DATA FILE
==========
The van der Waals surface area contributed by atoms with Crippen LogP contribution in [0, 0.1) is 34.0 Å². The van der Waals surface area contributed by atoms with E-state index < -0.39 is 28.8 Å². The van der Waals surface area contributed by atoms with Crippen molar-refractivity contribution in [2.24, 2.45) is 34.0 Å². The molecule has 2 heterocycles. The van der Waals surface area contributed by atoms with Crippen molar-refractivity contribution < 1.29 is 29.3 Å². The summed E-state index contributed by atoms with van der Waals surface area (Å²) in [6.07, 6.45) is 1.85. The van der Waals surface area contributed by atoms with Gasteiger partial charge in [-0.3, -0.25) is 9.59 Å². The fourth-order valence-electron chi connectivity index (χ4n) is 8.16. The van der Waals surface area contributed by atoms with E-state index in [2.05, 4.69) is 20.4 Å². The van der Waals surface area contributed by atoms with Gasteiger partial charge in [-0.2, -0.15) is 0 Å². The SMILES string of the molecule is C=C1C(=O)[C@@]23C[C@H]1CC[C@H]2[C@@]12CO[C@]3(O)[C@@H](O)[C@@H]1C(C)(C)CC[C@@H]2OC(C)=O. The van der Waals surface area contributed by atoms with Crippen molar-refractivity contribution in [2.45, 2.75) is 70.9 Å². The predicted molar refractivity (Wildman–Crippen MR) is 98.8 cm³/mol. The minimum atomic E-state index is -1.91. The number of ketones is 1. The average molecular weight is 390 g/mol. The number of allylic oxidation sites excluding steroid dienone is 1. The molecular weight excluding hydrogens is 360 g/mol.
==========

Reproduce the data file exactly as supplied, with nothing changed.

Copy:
The van der Waals surface area contributed by atoms with Crippen LogP contribution in [0, 0.1) is 34.0 Å². The van der Waals surface area contributed by atoms with E-state index < -0.39 is 28.8 Å². The van der Waals surface area contributed by atoms with Crippen molar-refractivity contribution in [2.24, 2.45) is 34.0 Å². The molecule has 2 heterocycles. The van der Waals surface area contributed by atoms with Crippen molar-refractivity contribution < 1.29 is 29.3 Å². The summed E-state index contributed by atoms with van der Waals surface area (Å²) in [6.07, 6.45) is 1.85. The van der Waals surface area contributed by atoms with Gasteiger partial charge in [-0.3, -0.25) is 9.59 Å². The fourth-order valence-electron chi connectivity index (χ4n) is 8.16. The van der Waals surface area contributed by atoms with E-state index in [2.05, 4.69) is 20.4 Å². The van der Waals surface area contributed by atoms with Gasteiger partial charge in [-0.2, -0.15) is 0 Å². The SMILES string of the molecule is C=C1C(=O)[C@@]23C[C@H]1CC[C@H]2[C@@]12CO[C@]3(O)[C@@H](O)[C@@H]1C(C)(C)CC[C@@H]2OC(C)=O. The van der Waals surface area contributed by atoms with Crippen molar-refractivity contribution in [2.45, 2.75) is 70.9 Å². The predicted molar refractivity (Wildman–Crippen MR) is 98.8 cm³/mol. The minimum atomic E-state index is -1.91. The number of ketones is 1. The average molecular weight is 390 g/mol. The number of allylic oxidation sites excluding steroid dienone is 1. The molecular weight excluding hydrogens is 360 g/mol.